Is DoF an optical, perceptual or a hybrid property ?

Started 4 months ago | Discussions thread
guy_incognito1 Junior Member • Posts: 41
Re: Photography is about perceptual engineering

Le Artiste wrote:

Phil A Martin wrote:

Gerry Winterbourne wrote:

I don't know what you are trying to say here. The frame diagonal is irrelevant, except as a yardstick by which to quantify the amount of blur that isn't visible to the viewer.

The Yardsitck is kind of important when dealing with proportional quantities.

What affects the relative blur between different items in the scene isn't aperture, circle of confusion or most of the other factors in DOF. What affects their relative blur is their distances from the plane of focus.

See, that's just plain wrong.

Given two objects at different distances from the focus plane, stopping down while keeping everything else fixed will decrease their degree of blur relative to each other as well as relative to the frame size while stopping up will increase it. Magnifying the print otoh will increase the perceived degree of blur of both relative to the print but not to each other. Really I can't think of a way to phrase it more simply than that.

We are fighting an uphill battle here, The Artist clearly has some major misunderstandings about DoF and has clearly confused himself, yet despite all the good advice, he is point blank refusing to listen to anyone. Until he does, I'm not sure if there is much point pursuing this discussion further?

I think there are at least two people here who understand what I'm talking about, just because you're invested in not recognizing it doesn't mean it's me being confused.

Cameras are only in focus in a single 2D plane. Everything before and after is not in focus.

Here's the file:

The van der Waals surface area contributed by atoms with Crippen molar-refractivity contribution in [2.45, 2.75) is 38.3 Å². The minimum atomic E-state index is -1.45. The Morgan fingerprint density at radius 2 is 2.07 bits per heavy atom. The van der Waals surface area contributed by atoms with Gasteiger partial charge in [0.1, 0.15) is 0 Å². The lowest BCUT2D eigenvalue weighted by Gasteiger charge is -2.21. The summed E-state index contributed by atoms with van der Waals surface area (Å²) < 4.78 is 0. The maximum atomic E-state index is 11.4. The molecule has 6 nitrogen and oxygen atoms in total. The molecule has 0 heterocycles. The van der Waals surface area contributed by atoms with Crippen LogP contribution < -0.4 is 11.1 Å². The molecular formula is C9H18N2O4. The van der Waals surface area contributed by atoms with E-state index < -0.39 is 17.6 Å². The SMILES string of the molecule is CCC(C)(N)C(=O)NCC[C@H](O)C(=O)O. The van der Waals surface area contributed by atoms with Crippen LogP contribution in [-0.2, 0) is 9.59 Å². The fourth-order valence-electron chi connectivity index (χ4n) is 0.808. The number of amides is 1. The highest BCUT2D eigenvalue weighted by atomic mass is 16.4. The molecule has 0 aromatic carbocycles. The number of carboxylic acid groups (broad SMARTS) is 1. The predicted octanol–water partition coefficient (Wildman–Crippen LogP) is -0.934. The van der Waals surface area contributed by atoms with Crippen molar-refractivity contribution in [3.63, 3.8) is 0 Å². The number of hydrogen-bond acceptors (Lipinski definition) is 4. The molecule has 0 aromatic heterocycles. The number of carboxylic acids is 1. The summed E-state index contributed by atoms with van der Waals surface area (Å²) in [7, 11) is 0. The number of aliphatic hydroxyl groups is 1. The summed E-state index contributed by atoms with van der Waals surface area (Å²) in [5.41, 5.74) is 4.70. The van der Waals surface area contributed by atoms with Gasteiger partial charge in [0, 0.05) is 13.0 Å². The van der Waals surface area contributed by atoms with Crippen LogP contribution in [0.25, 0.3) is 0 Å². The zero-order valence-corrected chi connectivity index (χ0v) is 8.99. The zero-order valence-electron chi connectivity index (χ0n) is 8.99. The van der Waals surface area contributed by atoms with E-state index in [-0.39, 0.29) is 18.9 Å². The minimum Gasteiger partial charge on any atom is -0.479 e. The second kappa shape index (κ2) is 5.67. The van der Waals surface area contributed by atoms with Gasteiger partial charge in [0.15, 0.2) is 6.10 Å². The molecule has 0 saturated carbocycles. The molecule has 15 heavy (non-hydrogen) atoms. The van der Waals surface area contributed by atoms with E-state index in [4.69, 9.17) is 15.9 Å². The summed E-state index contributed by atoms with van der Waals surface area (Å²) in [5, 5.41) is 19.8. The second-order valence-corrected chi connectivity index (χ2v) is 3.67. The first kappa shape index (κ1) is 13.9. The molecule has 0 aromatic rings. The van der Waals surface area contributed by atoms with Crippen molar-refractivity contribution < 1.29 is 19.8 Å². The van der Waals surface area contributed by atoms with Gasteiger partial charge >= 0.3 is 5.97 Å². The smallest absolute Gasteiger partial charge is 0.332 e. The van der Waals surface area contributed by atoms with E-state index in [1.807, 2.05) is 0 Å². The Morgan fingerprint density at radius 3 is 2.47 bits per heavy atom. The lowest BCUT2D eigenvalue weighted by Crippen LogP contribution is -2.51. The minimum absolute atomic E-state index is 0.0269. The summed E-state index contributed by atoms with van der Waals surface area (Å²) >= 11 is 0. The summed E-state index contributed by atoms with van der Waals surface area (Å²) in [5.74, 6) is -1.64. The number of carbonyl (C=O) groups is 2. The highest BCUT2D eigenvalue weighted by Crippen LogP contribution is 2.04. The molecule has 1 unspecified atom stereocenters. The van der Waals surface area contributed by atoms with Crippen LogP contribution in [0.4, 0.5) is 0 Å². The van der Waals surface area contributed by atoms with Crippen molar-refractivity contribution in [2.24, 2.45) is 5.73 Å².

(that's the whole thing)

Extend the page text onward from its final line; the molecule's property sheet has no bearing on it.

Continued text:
So to you, what does "depth of field" mean?

What do words mean in the first place?

The terms "circle of confusion" and "depth of field" have definitive definitions, which involve the acuity of human vision, and hence viewing distance.

You want to redefine "depth of field" into something meaningless, away from the accepted definition. Go invent your own term that has limited practical use and try to get other people to talk about it.

Edit, to expound:

The accepted definition of depth of field is: the distance between the nearest and the farthest objects that are in acceptably sharp focus in an image.

The definition of "acceptably sharp" is based on human visual acuity, which depends on distance.

You want to redefine "depth of field" to mean something akin to: the relative change in the size of the circle of confusion at the focusing plane compared to things at distances before and after the image.

But that definition is basically not very useful and doesn't even use the word "depth".

Like, no one really cares? it's meaningless to humans who look at images.

Maybe if you were using the pictures to do some other purpose other than for human visual enjoyment, it would matter.

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